Had Vincent participated in more “regular Joe” male pursuits, she might have discovered that there many times when being a man isn’t “a series of unrealistic, limiting, infuriating and depressing expectations constantly coming over the wire”—in fact it can be a joy (and not just from the privilege of being the cock of the walk). Or why, although I enjoy putting on a dress and taking a gender vacation from time to time, I’m happy to remain a man.

Or so I thought at the time…



Let’s Talk About Sex….

I’ve also been posting elsewhere about my surgery, and the question came up about how estrogen affected my sexual drive.

Yes, my libido dropped off sharply after starting estrogen.

Estrogen is notorious for killing the libidos of trans women. But a bit part of that is when you start estrogen, you’ve usually decided to transition, and is unbelievably stressful. (Preparing to transition is like simultaneously planning your wedding and the arrival of your first-born child, while worrying whether you’re going to get laid off, and running a marathon every day — I’m only slightly exaggerating….)

So that kind of stress can definitely kill one’s libido by itself. I found my libido started bouncing back post-transition.

It also changes your libido to become more stereotypically “female” (i.e. context matters much more, it can take longer to get going, but OTOH, whole-body orgasms and I’ve developed the ability to be multi-orgasmic. 😀 whole body/multiple orgasms actually were the result of becoming estrogen-powered being rather than the genital reassignment surgery.

Reading Emily Nagoski’s excellent “Come As You Are” was really useful in helping me understand my re-wired sexual response. Nagoski’s “restaurant analogy” between stereotypical male/female sexual desire responses has been definitely applicable to me.

Now sexuality is definitely influenced by culture, but the experience of trans women and trans men show that there’s a clear bio-chemical component. When trans men start testosterone typically their libidos go through the roof (i.e. they become like horny 13-year-old boys who are mortified by unexpected and unwanted erections that invariably come at awkward times.)

FWIW, trans men on T also typically experience an increase in assertiveness not unlike teenage cisgender boys, while trans women on E experience heightened and more complex emotions. (E.g. I’d never experienced the happy/sad cry pre-E.) But just like cisgender teens, we learn to manage these.

“Hormone therapy” is a combination of taking estrogen, and sometimes progesterone as well, combined with a testosterone blocker — some my levels of estrogen/testosterone were equivalent to a cisgender woman pre-surgery. (Obviously post-surgery the testosterone blocker is no longer needed, although ironically some trans women take small amounts to increase their libidos, similar to the treatment used with cisgender women.”)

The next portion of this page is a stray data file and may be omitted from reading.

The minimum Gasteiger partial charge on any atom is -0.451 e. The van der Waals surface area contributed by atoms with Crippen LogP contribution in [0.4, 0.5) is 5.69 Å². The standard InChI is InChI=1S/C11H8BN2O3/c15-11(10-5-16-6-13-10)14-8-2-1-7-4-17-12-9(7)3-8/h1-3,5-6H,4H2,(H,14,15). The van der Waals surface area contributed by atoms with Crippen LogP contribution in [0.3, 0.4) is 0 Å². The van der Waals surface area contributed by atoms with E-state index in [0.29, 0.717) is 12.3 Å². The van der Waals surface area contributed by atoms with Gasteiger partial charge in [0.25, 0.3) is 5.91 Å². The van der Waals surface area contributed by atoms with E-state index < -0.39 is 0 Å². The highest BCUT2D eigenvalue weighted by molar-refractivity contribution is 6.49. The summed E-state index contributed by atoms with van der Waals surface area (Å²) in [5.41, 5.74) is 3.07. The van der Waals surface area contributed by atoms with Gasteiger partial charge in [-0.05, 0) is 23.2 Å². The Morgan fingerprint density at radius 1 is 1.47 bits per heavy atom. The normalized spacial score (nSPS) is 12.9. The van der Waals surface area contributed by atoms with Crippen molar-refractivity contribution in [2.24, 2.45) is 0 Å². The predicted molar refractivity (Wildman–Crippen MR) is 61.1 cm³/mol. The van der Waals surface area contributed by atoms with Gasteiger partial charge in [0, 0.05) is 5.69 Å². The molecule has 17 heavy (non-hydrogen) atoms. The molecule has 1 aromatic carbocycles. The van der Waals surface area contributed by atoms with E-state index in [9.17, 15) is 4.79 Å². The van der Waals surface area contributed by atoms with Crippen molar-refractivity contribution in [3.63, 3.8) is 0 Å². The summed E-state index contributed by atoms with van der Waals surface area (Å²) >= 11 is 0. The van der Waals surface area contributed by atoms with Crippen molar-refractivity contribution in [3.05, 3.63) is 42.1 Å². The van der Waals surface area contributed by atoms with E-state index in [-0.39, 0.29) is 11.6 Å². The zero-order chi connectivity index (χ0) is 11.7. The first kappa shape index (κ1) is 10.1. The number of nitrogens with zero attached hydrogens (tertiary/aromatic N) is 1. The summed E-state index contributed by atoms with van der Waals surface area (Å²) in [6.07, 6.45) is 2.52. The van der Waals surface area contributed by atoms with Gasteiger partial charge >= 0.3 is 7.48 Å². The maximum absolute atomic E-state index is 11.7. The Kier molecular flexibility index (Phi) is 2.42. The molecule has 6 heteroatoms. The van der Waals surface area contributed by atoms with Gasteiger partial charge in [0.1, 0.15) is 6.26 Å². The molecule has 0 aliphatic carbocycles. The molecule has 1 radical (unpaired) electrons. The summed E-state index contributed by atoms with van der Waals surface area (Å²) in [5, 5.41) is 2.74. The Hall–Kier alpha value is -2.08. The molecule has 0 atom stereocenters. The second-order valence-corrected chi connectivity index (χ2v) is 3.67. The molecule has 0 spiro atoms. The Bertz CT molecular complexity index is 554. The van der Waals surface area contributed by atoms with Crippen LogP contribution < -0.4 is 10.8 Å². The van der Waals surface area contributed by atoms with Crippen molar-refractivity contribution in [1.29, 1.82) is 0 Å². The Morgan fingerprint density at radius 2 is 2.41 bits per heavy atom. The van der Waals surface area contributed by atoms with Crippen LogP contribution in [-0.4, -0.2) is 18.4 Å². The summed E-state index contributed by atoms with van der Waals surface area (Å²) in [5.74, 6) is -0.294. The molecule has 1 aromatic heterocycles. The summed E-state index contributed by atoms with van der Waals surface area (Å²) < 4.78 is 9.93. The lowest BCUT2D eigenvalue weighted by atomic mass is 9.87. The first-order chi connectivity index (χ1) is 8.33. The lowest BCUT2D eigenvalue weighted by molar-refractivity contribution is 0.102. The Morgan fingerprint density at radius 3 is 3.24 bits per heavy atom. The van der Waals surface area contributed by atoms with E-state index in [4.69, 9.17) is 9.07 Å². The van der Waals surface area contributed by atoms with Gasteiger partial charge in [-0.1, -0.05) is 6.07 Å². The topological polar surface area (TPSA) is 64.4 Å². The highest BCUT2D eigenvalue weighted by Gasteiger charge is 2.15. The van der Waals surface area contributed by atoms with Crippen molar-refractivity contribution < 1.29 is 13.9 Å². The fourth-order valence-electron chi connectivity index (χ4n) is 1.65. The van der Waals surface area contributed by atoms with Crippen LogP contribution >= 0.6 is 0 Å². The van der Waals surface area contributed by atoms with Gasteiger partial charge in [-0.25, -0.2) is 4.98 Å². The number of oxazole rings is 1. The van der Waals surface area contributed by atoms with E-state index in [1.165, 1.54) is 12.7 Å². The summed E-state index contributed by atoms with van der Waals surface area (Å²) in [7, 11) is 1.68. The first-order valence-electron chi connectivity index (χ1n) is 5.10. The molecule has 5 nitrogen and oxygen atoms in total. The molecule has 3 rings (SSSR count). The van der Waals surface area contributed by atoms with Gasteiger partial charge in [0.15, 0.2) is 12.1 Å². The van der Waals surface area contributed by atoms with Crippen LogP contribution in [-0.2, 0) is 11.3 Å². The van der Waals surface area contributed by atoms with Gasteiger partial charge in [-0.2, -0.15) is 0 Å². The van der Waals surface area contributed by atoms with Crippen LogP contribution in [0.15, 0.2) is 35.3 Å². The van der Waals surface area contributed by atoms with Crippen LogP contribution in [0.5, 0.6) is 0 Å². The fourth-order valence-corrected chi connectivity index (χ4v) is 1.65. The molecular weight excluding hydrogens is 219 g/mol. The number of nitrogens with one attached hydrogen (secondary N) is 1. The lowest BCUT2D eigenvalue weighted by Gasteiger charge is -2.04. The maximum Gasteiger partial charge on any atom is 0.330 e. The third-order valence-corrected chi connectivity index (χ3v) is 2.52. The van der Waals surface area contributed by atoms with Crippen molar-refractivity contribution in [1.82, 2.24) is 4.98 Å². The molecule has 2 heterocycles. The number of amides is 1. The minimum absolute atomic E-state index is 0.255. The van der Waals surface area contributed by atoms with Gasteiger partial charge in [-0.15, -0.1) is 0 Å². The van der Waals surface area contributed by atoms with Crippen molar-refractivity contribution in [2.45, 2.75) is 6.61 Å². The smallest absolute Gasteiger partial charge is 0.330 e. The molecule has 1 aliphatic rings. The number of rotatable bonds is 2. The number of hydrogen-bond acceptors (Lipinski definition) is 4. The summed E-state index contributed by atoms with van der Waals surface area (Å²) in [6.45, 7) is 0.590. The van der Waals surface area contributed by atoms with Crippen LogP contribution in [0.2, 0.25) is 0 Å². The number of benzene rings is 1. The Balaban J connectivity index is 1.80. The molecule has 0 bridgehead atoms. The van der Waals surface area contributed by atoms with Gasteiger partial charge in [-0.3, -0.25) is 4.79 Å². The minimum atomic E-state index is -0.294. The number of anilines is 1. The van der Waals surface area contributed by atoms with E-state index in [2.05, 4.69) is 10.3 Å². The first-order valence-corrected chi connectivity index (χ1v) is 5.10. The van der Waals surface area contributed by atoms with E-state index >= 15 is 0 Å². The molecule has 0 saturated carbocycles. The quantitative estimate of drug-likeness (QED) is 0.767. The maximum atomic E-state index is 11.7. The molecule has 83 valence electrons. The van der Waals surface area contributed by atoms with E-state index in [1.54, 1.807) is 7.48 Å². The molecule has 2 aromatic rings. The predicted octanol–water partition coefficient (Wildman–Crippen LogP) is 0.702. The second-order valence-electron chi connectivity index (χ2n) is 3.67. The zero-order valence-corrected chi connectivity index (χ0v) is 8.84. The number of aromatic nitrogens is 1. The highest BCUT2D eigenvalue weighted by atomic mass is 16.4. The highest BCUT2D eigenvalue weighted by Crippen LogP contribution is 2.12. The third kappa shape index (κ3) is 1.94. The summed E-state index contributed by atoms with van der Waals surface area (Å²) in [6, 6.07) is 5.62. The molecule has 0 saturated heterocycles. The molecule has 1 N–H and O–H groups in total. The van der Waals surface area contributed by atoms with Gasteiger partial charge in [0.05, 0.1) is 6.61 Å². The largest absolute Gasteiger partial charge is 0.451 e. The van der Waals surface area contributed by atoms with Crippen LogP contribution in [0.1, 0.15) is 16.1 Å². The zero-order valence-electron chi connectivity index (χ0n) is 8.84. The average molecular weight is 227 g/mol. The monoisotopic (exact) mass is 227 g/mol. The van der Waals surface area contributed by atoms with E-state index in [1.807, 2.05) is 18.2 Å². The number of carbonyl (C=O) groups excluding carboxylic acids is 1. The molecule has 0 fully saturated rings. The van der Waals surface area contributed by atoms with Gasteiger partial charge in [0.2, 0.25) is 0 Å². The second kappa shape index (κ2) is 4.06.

I started hormones two years prior to the surgery, and my voyage of sexual rediscovery actually began prior to that. The Hitachi wand is a magical and magnificent thing, and while I still had a penis I’d “tuck” by putting on a tight pair of panties and then tucking the penis backwards, and then apply the wand to my groin. (This is easier to do once on hormones since one side effect of hormones is that it’s often difficult to achieve/maintain a full erection.)

Aside from being fun in itself, it was a conscious effort to retrain my body and my mind, especially after hormones. Whole body orgasms kind of developed slowly and naturally, they stopped being less penile-specific and became more and more diffuse over time.

Multiple orgasms initially came by accident, and it’s something I’ve since worked to cultivate, although it’s not something I consistently acheive. I should make clear that orgasm was separate from ejaculation — once the latter occurred it was game over, since biologically there are mechanisms that cause loss of erection post-ejaculation (albeit there’s a few men who can override this).

Ask Me Anything — But Maybe Not Right Now

Damn, this article — “Why being trans in a cis world can be exhausting” — is resonating hard.

I’ve intentionally been open about being trans, and about my transition, and I mostly respond with an “ask me anything” attitude. As Rachel, who is far, far more cool-as-fuck than I, aptly puts it:

“It’s mostly cool and okay when I answer questions about my life. I’m glad that I can be the first trans person that people meet (mostly). Because I’m cool as fuck and I’m willing to be patient and kind (mostly).”